In 2007 a brief digital EP entitled Wizard of Ahhhs
was released, to much acclaim from, yes, you guessed it, the blogs. Everyone and their sister was chanting "he's got two left feet and he bites my moves," and it was good. Black Kids, the rag-tag bunch from Jacksonville, knew how to make us dance, even with terrible production and absolutely no label support. Since then, lots of paper has been signed, lots of studio time has been bought, and the end result are the raw, grainy tracks once heard for free all waxed, polished, and passed off as something sellable. Are Black Kids part of the next wave of successful major label pop? Or are they a hyped up sucker-punch, nothing more than another false sense of success? Is this a "partie," or simply just traumatic?
The short answer is: neither. While what we have here is a potentially successful record, with great production that manages to retain the initial charm of the interplay between the girls chanting and Reggie Youngbloods vocals (what a great name, by the way). Tracks like "I'm Not Gonna Teach Your Boyfriend How To Dance With You" benefit from a little balance. "Partie Traumatic" and "Hit The Heartbrakes" also bounce with energy and irony, two staples of the indie rock roots of the fivesome. Several solid tracks, with sing-along potential and chewy instruments (the synths are neat) mean that regardless, this record has plenty of nice points.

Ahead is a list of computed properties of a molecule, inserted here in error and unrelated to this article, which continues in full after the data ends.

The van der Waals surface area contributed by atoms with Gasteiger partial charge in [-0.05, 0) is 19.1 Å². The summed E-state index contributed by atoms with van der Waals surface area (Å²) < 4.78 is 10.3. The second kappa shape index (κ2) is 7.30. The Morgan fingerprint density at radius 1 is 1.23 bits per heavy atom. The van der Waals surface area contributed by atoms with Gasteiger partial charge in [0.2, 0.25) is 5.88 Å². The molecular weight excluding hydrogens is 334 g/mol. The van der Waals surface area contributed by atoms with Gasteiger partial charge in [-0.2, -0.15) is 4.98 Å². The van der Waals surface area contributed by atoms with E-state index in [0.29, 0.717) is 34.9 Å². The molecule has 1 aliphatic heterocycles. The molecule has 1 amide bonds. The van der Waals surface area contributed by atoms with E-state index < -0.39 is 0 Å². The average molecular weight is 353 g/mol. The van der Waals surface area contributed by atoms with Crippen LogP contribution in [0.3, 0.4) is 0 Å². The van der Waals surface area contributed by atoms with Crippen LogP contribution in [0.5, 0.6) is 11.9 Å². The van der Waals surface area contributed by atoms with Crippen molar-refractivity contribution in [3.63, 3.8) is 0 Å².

However, the production is also along the same lines as the transformation of groups like The Killers, who capatilized off of the synth-dance-rock with their debut release a few years ago. Partie makes the same strides to mixed success, we've heard it, we like it, but is it "new?" It's a classic case of expected versus reality distorting perceptions; we were expecting another overnight blog bubble classic, and instead, we got a record that falls short of spectacular. It's not that it's bad, it's just that compared to what I had in mind for this record, it didn't clear the hurdles.
I like Black Kids. They are fun, they write good pop, and they have a knack for clever lines. Unfortunately, they just didn't make a solid record. I do think they deserve more than a picture of some sad looking dogs
. But, given the hype that helped build up their reputation, I was expecting something better. Perhaps when the Black Kids grow up, they will make a great record. The pieces are all there, they just need time to put them together. -joe puglisi